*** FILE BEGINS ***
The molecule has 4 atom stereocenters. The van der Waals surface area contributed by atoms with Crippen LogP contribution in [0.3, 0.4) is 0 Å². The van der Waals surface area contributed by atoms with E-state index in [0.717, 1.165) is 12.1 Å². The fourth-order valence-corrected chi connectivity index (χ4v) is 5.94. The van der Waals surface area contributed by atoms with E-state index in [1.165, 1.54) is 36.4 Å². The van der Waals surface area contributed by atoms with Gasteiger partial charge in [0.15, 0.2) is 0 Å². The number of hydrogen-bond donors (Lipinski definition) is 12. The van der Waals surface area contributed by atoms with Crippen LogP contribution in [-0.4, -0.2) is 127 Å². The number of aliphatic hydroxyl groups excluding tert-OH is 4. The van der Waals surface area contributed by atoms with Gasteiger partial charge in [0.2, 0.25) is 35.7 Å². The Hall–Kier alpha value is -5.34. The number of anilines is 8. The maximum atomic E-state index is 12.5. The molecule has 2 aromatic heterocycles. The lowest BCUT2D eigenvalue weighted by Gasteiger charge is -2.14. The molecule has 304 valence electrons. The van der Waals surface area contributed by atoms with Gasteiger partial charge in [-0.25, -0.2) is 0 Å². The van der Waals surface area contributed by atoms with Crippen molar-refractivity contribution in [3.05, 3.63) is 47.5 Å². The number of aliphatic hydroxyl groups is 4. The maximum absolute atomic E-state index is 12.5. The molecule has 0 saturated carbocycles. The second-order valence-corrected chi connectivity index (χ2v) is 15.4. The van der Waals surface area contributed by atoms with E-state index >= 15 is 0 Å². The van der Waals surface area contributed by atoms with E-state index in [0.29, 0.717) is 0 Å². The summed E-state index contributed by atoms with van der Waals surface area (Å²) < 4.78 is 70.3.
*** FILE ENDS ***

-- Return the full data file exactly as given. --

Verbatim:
The molecule has 4 atom stereocenters. The van der Waals surface area contributed by atoms with Crippen LogP contribution in [0.3, 0.4) is 0 Å². The van der Waals surface area contributed by atoms with E-state index in [0.717, 1.165) is 12.1 Å². The fourth-order valence-corrected chi connectivity index (χ4v) is 5.94. The van der Waals surface area contributed by atoms with E-state index in [1.165, 1.54) is 36.4 Å². The van der Waals surface area contributed by atoms with Gasteiger partial charge in [0.15, 0.2) is 0 Å². The number of hydrogen-bond donors (Lipinski definition) is 12. The van der Waals surface area contributed by atoms with Crippen LogP contribution in [-0.4, -0.2) is 127 Å². The number of aliphatic hydroxyl groups excluding tert-OH is 4. The van der Waals surface area contributed by atoms with Gasteiger partial charge in [0.2, 0.25) is 35.7 Å². The Hall–Kier alpha value is -5.34. The number of anilines is 8. The maximum atomic E-state index is 12.5. The molecule has 2 aromatic heterocycles. The lowest BCUT2D eigenvalue weighted by Gasteiger charge is -2.14. The molecule has 304 valence electrons. The van der Waals surface area contributed by atoms with Gasteiger partial charge in [-0.25, -0.2) is 0 Å². The van der Waals surface area contributed by atoms with Crippen molar-refractivity contribution in [3.05, 3.63) is 47.5 Å². The number of aliphatic hydroxyl groups is 4. The maximum absolute atomic E-state index is 12.5. The molecule has 0 saturated carbocycles. The second-order valence-corrected chi connectivity index (χ2v) is 15.4. The van der Waals surface area contributed by atoms with E-state index >= 15 is 0 Å². The van der Waals surface area contributed by atoms with E-state index in [0.29, 0.717) is 0 Å². The summed E-state index contributed by atoms with van der Waals surface area (Å²) < 4.78 is 70.3.